Re-enter the arena: The challenge with water in Cartagena

By David Mornout

Nestled along the stunning coastline of the Mediterranean Sea, the historic city of Cartagena in Spain enchants visitors with its rich cultural heritage and captivating landmarks. However, behind its coastal beauty lies a significant challenge: water scarcity – or, one could say, water management. Despite its proximity to the sea, Cartagena grapples with a scarcity of water resources due to an annual rainfall of less than 300 millimetres[1], coupled with arid summers and erratic rainfall patterns. This scarcity of water resources poses a struggle for the city’s inhabitants and agricultural needs, making water harvesting and local water management crucial.

Ingeniously, the ancient inhabitants of Cartagena developed techniques for water harvesting, creating a network of underground channels and reservoirs called “qanats” or “aljibes”. These remarkable structures were specifically designed to collect and store rainwater during the infrequent showers, providing a lifeline for the community and facilitating the construction and sustainability of one of the city’s most magnificent landmarks: the amphitheatre.[2],[3]

The amphitheatre, often referred to as the Roman Theatre, stands as one of the greatest examples of the utilization of water harvesting techniques in Cartagena. Constructed between the 5th and 1st centuries BCE, this inspiring arena exemplifies the ingenuity and resourcefulness of ancient civilizations. With a capacity to accommodate approximately 6,000 spectators, the amphitheatre hosted a wide range of events, from theatrical performances and gladiatorial contests to religious ceremonies.[4]

Figure 1 The Roman Theatre of Cartagena (Spain). Source: David Mornout

Water harvesting played a pivotal role in the construction and maintenance of the arena. The rainwater collected through the intricate network of qanats served multiple purposes, such as mixing mortar for construction, ensuring the stability of the structure, and providing water for the participants and spectators during events. Additionally, the stored rainwater maintained the surrounding gardens and fountains, enhancing the grandeur and allure of the theatre.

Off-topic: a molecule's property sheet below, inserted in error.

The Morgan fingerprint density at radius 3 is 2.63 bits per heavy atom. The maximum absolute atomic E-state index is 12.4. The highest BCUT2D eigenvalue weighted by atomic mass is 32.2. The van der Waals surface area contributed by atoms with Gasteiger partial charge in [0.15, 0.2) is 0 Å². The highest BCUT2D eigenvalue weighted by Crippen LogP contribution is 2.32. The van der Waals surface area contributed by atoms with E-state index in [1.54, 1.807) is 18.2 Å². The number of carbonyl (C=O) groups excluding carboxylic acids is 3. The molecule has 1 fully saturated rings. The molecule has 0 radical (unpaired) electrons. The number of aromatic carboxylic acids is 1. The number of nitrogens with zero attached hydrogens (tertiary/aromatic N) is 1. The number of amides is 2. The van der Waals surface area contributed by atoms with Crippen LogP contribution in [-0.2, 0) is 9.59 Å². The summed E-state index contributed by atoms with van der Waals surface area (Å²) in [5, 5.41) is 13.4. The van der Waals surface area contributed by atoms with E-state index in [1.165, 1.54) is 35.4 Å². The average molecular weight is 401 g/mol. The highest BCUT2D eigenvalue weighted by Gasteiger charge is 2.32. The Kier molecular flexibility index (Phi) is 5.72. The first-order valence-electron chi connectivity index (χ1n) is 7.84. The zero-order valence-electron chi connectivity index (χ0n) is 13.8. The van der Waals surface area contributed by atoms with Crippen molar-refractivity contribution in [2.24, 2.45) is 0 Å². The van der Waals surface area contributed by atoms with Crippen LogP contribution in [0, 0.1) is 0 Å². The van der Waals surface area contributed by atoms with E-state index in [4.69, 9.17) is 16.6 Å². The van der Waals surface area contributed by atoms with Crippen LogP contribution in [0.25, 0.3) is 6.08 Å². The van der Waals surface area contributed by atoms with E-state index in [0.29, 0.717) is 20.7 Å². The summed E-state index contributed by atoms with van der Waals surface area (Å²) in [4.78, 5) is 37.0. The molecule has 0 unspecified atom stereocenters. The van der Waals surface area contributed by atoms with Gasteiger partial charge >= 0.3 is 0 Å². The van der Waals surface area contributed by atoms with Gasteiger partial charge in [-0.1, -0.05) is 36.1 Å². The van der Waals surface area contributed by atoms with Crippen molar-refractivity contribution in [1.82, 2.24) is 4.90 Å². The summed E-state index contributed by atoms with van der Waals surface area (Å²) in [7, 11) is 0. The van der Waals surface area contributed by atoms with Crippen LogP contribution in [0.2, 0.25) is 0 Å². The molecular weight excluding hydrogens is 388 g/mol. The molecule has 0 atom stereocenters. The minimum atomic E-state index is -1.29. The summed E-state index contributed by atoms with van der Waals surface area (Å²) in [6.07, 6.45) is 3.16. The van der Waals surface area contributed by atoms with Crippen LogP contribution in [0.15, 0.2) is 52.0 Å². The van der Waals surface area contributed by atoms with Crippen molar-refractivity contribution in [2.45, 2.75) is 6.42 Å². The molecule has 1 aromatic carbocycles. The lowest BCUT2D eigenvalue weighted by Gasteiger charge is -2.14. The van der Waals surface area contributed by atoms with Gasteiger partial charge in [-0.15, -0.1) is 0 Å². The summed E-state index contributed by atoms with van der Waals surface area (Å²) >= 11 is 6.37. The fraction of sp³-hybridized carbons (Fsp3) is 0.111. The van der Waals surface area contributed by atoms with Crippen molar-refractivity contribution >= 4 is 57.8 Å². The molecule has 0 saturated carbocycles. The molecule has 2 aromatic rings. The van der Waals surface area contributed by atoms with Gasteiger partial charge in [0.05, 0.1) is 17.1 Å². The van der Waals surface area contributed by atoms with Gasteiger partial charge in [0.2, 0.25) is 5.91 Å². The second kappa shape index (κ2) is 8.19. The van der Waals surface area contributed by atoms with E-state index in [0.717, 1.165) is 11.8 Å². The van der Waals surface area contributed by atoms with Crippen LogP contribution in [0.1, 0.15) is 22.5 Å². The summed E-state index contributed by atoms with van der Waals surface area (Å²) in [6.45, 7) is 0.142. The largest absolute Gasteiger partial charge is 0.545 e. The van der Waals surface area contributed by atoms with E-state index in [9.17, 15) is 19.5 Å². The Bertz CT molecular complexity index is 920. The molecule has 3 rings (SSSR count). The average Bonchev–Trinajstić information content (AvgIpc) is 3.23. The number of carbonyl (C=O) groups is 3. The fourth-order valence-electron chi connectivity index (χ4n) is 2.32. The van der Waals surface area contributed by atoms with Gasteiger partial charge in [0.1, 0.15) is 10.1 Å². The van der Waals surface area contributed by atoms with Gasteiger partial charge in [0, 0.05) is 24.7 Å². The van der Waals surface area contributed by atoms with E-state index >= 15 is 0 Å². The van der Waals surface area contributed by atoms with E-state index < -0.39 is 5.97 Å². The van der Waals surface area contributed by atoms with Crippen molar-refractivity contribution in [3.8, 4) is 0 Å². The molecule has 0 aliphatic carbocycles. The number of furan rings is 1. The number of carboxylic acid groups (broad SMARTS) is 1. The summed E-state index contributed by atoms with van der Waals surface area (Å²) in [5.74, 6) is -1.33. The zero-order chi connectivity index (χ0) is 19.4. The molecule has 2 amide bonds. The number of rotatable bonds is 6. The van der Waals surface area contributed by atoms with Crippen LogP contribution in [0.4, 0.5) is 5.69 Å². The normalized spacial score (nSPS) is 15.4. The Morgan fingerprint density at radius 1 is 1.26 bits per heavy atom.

Over the centuries, the amphitheatre fell into disuse and was eventually buried under layers of urban development. However, in the late 20th century, the remains of this architectural marvel were rediscovered, leading to subsequent restoration efforts. Today, visitors have the privilege of marvelling at the well-preserved structure, showcasing the remarkable achievements of ancient engineers and emphasizing the significance of water harvesting in the region’s history.

Figure 2 Ancient local water harvesting / management structure on top of the tribune of the Roman theatre in Cartagena (Spain). Source: David Mornout

Today, the traditional water culture of the region, with traditional and sustainable techniques of water harvesting has been relegated by new water collection technologies including the transfer of foreign flows, underground exploitation, and desalination.[1] This went, and goes, hand in hand with dropping aquifers and serious socio-environmental conflicts, further exaggerated by the growing demand for water for tourism. We need to revalue and rethink water harvesting, especially as currently only a small percentage of rainfall is useful rain, due to its torrentiality, the rest is transformed into runoff, quickly flowing into the sea – and lost. In the light of climate change, this re-valuation is even more pivotal.

The amphitheatre in Cartagena stands as a testament to the innovative water harvesting techniques employed by ancient civilizations. As we admire the grandeur of this ancient landmark, we are reminded of the importance of local water harvesting and management, and the invaluable lessons we can learn from our predecessors in adapting to challenging environments. The legacy of water harvesting in Cartagena’s amphitheatre serves as a timeless and timely reminder to re-enter the arena.

[1] Castejón-Porcel, G., Espín-Sánchez, D., Ruiz-Álvarez, V., García-Marín, R., & Moreno-Muñoz, D. (2018). Runoff water as a resource in the Campo de Cartagena (Region of Murcia): current possibilities for use and benefits. Water, 10(4), 456


[2] Beckers, B., Berking, J., & Schütt, B. (2013). Ancient water harvesting methods in the drylands of the Mediterranean and Western Asia.

[3] Giráldez, J. V., Ayuso, J. L., Garcia, A., López, J. G., & Roldán, J. (1988). Water harvesting strategies in the semiarid climate of southeastern Spain. Agricultural Water Management, 14(1-4), 253-263.


qanat theatre water harvesting cartagena  
June 27, 2023  
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